President Muhammed Buhari’s army chief, Lt. Gen Tukur Buratai is engaged in a show of force against the Independent People of Biafra, IPOB, in Abia state, the hometown of IPOB leader, Nnamdi Kanu.
Even as the military displays its might against IPOB, Boko Haram is engaging it in a seemingly never ending battle in the North East.
“Boko Haram has carried out 83 attacks so far this year, the same number as in all of 2016, while suicide bombings accounted for 27 percent of all assaults, up from 19 percent last year,” Malte Liewerscheidt, Nigeria analyst at London-based risk consultancy Verisk Maplecroft, said in a phone interview with Bloomberg.
“This is a kind of pattern that’s unlikely to change very much for months to come.
“It’s a constant thorn in Buhari’s flesh in the sense that one of his key promises when he was campaigning was that he’d deal with this problem.” he added.
The Nigerian government estimates that more than 20,000 people have died since Boko Haram, which is opposed to Western-style education, started an insurrection in 2009 to impose its version of Islamic law on Africa’s most populous nation. The number of people in need of food assistance in the country’s northeast, the epicenter of the violence, rose to 5.2 million from 4.7 million between March and June due to persistent insecurity, according to the UN Food and Agriculture Organization.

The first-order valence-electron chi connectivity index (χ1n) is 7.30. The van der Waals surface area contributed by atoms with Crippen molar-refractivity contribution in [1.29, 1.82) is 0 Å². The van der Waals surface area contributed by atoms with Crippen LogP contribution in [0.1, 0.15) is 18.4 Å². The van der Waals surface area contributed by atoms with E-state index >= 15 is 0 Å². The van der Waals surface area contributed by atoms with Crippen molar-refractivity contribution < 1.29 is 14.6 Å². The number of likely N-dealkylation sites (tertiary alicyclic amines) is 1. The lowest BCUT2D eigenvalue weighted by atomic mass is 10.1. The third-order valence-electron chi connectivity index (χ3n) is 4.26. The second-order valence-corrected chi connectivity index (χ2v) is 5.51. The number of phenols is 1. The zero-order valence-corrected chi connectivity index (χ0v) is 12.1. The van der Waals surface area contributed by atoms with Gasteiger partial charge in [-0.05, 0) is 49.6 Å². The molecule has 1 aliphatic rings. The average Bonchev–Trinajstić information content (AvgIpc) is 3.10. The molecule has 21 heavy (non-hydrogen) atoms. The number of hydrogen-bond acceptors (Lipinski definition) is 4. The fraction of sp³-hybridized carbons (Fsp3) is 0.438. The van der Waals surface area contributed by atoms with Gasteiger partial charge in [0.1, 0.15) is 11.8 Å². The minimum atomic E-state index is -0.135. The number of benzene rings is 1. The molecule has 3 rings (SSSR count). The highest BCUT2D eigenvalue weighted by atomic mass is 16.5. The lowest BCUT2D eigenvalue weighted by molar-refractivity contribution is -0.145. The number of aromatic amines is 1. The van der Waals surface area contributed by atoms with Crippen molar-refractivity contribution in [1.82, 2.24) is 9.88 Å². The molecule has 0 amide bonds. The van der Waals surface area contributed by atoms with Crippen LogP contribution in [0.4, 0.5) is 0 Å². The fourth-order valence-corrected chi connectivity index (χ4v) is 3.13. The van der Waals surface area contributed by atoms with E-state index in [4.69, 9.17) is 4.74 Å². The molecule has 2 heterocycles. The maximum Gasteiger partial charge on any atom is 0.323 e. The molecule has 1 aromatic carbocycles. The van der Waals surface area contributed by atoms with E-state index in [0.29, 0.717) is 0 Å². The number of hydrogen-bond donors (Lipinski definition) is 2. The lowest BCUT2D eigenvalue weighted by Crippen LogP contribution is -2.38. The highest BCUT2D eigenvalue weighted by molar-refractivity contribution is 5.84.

A key challenge the government faces is how to curb the attacks while increasing protection for civilians and aid workers, according to Nnamdi Obasi, West Africa analyst for the Brussels-based International Crisis Group.
“The government needs to drain the group’s membership, de-radicalize former members and counter extremist narratives,” Obasi said. “Perhaps more importantly, it needs to reverse the bad governance, economic desperation and social hopelessness that push so many youths to radical ideologues.”
Army spokesman John Enenche didn’t immediately answer calls seeking comment.
“The Nigerian army has all along been involved in the restoration and construction of roads and bridges demolished by the terrorists to open up transportation routes in the northeast,” Defence Headquarters said last month in a report on its website. “The Nigerian military is committed to eliminating terrorism from the northeast.”
Under military pressure from Nigeria and its neighbors and facing internal dissent, Boko Haram is no longer the unified fighting force it was at the start eight years ago, according to security analysts including Liewerscheidt of Maplecroft. There are now two principal factions, one led by Abubakar Shekau, that’s mainly active in southern Borno state, and the other led by Abu Musab al-Barnawi, which operates in the north around Lake Chad.
Al-Barnawi’s force has proved the more resilient, planning and executing attacks on military targets, including the ambush of the oil exploration team, while Shekau’s group, seemingly on the back foot, is relying more on suicide attacks, which include bombs strapped to children, Liewerscheidt said.
The government’s attention remains mostly on Shekau, who’s declared loyalty to Islamic State. On July 22, army chief Tukur Buratai gave his troops 40 days to capture Shekau.
“Even if they capture Shekau, that wouldn’t mean that the uprising would be over,” Liewerscheidt said. “These things typically don’t have a well-defined end point. They start petering out over time, and it’s very unlikely there’s going to be one last decisive action that puts this thing to rest.”